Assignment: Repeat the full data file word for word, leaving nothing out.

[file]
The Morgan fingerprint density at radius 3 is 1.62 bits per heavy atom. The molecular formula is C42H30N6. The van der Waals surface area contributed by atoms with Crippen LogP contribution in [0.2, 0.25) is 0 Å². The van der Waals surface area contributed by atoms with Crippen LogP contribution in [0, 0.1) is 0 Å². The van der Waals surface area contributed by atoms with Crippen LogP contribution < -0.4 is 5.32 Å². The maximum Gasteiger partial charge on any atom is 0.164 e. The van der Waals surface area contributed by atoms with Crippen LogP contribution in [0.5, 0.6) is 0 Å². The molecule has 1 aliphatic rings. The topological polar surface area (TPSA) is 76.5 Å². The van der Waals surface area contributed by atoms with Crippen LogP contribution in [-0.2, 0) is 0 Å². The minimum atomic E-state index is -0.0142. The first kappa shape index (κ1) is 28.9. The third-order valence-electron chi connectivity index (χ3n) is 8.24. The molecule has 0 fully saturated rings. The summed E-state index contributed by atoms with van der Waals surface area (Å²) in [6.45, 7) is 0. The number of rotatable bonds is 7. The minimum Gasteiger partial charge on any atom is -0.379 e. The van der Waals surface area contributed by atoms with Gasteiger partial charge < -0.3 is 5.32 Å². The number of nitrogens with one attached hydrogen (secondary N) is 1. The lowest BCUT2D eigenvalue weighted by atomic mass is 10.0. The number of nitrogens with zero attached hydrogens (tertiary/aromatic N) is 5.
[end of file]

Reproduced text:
The Morgan fingerprint density at radius 3 is 1.62 bits per heavy atom. The molecular formula is C42H30N6. The van der Waals surface area contributed by atoms with Crippen LogP contribution in [0.2, 0.25) is 0 Å². The van der Waals surface area contributed by atoms with Crippen LogP contribution in [0, 0.1) is 0 Å². The van der Waals surface area contributed by atoms with Crippen LogP contribution < -0.4 is 5.32 Å². The maximum Gasteiger partial charge on any atom is 0.164 e. The van der Waals surface area contributed by atoms with Crippen LogP contribution in [0.5, 0.6) is 0 Å². The molecule has 1 aliphatic rings. The topological polar surface area (TPSA) is 76.5 Å². The van der Waals surface area contributed by atoms with Crippen LogP contribution in [-0.2, 0) is 0 Å². The minimum atomic E-state index is -0.0142. The first kappa shape index (κ1) is 28.9. The third-order valence-electron chi connectivity index (χ3n) is 8.24. The molecule has 0 fully saturated rings. The summed E-state index contributed by atoms with van der Waals surface area (Å²) in [6.45, 7) is 0. The number of rotatable bonds is 7. The minimum Gasteiger partial charge on any atom is -0.379 e. The van der Waals surface area contributed by atoms with Gasteiger partial charge < -0.3 is 5.32 Å². The number of nitrogens with one attached hydrogen (secondary N) is 1. The lowest BCUT2D eigenvalue weighted by atomic mass is 10.0. The number of nitrogens with zero attached hydrogens (tertiary/aromatic N) is 5.